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Post by Admin Mon Feb 14, 2011 1:11 am

From http://www.ssbaltimore.org/Newsletter/2007/SpiritistNewsSEP-OCT07.pdf
The poetess of the violets

One of the most significant figures in the Spiritist movement is Amalia Domingo Soler. Not only for her
immense work spreading Spiritism, but mostly because of her vivid example of abnegation, charity and love.

Amalia was born in Seville, Spain on November 10th, 1835, right after the great Empire of Spain collapsed due
the civil war known as “Carlistas Wars”. At that time, Spain went through difficult times, especially poverty and diseases. In this historic frame, Amalia had plenty of tribulations during her childhood. Before she was born, her father left for a long trip and never came back. Then, at eight, she became blind. After medical treatment, she recovered her vision, though with recurrent problems during all her life.

Amalia had a strong and loving relationship with her mother who took care of Amalia with great devotion. She wanted to see Amalia well educated, despite her vision problem. When Amalia was two years old, her mother started teaching her to read. At five, Amalia learned to read with fluency. At ten, she started writing poetry, and eight years later, she published her first verses. However, at twenty five, Amalia Soler suffered a great emotional shock when her mother passes away.

After her mother’s death, Amalia started the most difficult phase of her life. Single, without money and family, she only had two options: either stay in a catholic convent or get married with a wealthy man. Her strong and independent spirit could not accept either of those options. So, she moved to Madrid, capital of Spain. In Madrid, she worked as a seamstress, while writing poetry. But, that was not enough to survive. She had to ask for charitable contributions. At that time, she felt lost and sick. Her spirit was in darkness and desperation. One night, she thought of killing herself and, suddenly, she saw her mother.

That spirit phenomena made such an impression on Amalia that she sought for spiritual comfort in religion. There, she rediscovered Jesus’ love and faith.

As time passed by, her vision problems got worse. While seeing a doctor, he talked to her about Spiritism. It was when Amalia got interested on it. She read everything she could found about Spiritism. She got engaged in Spiritism in such a way that she started writing Spiritist articles. Her first Spiritist articles were written and published in the newspaper “The Revelation” (La Revelación, Alicante, Spain) and in the magazine “The Criterion” (El Criterio) in 1872.

Amalia became popular in the Spiritist movement on March 31st 1875 when she read her poem “To the memory of Allan Kardec” during the celebration of the Anniversary of Spiritism. She became famous for her writing gift and her true commitment with the Spiritist movement. On May 22nd, 1879, she founded the Spiritist magazine “The Light of the Future” (La Luz del Porvenir), remaining as its editor-in-chief for ten years.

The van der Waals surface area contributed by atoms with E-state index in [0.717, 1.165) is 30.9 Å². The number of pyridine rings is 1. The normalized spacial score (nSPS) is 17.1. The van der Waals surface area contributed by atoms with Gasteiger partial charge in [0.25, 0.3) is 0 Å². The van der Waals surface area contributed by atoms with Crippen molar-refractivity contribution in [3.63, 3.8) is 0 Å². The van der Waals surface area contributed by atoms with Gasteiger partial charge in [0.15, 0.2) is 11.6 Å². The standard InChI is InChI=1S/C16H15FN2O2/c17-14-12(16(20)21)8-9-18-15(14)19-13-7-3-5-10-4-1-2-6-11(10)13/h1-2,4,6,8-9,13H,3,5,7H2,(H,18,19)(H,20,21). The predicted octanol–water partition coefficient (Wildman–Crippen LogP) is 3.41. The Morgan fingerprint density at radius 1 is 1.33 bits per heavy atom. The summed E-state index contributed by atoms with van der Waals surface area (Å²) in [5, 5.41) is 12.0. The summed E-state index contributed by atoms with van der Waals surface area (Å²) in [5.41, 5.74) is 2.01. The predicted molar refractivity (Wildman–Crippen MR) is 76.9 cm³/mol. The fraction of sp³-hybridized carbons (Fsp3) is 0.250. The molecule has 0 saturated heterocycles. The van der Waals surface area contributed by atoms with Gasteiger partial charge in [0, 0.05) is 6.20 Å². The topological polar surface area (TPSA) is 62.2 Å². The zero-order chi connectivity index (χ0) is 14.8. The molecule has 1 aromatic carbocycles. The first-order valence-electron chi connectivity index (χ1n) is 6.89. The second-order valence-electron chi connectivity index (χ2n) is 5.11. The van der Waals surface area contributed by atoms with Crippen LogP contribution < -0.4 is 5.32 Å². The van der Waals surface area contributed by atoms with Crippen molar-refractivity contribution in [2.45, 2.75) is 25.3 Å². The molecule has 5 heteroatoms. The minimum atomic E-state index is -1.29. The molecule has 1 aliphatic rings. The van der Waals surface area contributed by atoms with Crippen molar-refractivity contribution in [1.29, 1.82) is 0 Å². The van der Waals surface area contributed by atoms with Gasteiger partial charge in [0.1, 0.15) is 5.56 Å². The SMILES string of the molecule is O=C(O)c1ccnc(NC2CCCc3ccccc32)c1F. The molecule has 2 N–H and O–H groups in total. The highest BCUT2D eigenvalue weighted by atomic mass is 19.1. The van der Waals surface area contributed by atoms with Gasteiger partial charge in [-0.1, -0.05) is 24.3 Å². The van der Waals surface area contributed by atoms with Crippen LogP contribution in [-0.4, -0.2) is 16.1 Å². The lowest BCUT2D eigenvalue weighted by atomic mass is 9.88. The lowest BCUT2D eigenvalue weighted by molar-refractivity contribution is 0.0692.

Her Spiritist friends from the city of Alicante offered her help. They want her to work as a medium full time, but she, as a
conscientious Spiritist, kindly refused the offer, knowing of the inadequacies of such proposal. The poetess continued working during the day and mediumistically writing in the evenings. She worked in collaboration with discrete mediums
(Maria, Eudaldo and Miguel Vives) through whom she received the beautiful messages of Father German, her Spirit-mentor. She wrote several books and more than 1,286 articles. Her most popular books are “Memories of a Woman”, “Facts that prove”, “I forgive you”, “Her most beautiful writing”, “Spiritist Tales”, “Memories of Father German” (recently
published in English), “Bouquet of violets”, “and The greatest virtues”.

Amalia returned to the spiritual realm on April 29th 1909. Since then, several mediums have already received her messages, one of them being Divaldo Franco, the renowned Brazilian Spiritist medium. Amalia Soler’s work has great influence in the Spiritist movement, especially in the Hispanic countries. May Amalia’s lifelong examples inspire us as well!
- Alba N. Morales
- The Spirits Review in Spanish. Number 1. Oct-Nov-Dec 2003.
International Spirits Council. Carlos Alberto Iglesia.
- Alcaraz, Jose Aniorte. Collection The Light by Amalia Domingo
Soler. The Light of the Path Sprits Center. Orihuela (Alicante),
Spain. 2006.

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